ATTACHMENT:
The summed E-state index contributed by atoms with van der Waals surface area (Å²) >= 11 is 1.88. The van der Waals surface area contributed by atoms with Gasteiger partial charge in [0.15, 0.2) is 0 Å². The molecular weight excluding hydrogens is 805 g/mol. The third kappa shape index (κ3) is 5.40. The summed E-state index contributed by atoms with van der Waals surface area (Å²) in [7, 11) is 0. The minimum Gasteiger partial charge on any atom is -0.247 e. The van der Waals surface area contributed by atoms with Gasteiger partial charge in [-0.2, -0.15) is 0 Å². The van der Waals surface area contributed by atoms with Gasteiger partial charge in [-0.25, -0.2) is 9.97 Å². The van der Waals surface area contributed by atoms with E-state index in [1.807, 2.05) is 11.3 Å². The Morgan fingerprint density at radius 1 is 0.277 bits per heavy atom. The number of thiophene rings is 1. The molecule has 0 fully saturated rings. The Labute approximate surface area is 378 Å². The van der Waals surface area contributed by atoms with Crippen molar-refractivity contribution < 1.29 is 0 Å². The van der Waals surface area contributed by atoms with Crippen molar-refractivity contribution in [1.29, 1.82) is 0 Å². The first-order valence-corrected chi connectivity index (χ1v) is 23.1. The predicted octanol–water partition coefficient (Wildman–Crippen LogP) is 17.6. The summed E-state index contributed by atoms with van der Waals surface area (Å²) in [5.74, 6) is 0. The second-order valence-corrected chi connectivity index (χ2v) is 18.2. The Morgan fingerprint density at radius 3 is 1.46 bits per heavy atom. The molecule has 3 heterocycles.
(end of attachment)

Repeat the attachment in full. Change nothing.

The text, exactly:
The summed E-state index contributed by atoms with van der Waals surface area (Å²) >= 11 is 1.88. The van der Waals surface area contributed by atoms with Gasteiger partial charge in [0.15, 0.2) is 0 Å². The molecular weight excluding hydrogens is 805 g/mol. The third kappa shape index (κ3) is 5.40. The summed E-state index contributed by atoms with van der Waals surface area (Å²) in [7, 11) is 0. The minimum Gasteiger partial charge on any atom is -0.247 e. The van der Waals surface area contributed by atoms with Gasteiger partial charge in [-0.2, -0.15) is 0 Å². The van der Waals surface area contributed by atoms with Gasteiger partial charge in [-0.25, -0.2) is 9.97 Å². The van der Waals surface area contributed by atoms with E-state index in [1.807, 2.05) is 11.3 Å². The Morgan fingerprint density at radius 1 is 0.277 bits per heavy atom. The number of thiophene rings is 1. The molecule has 0 fully saturated rings. The Labute approximate surface area is 378 Å². The van der Waals surface area contributed by atoms with Crippen molar-refractivity contribution < 1.29 is 0 Å². The van der Waals surface area contributed by atoms with Crippen molar-refractivity contribution in [1.29, 1.82) is 0 Å². The first-order valence-corrected chi connectivity index (χ1v) is 23.1. The predicted octanol–water partition coefficient (Wildman–Crippen LogP) is 17.6. The summed E-state index contributed by atoms with van der Waals surface area (Å²) in [5.74, 6) is 0. The second-order valence-corrected chi connectivity index (χ2v) is 18.2. The Morgan fingerprint density at radius 3 is 1.46 bits per heavy atom. The molecule has 3 heterocycles.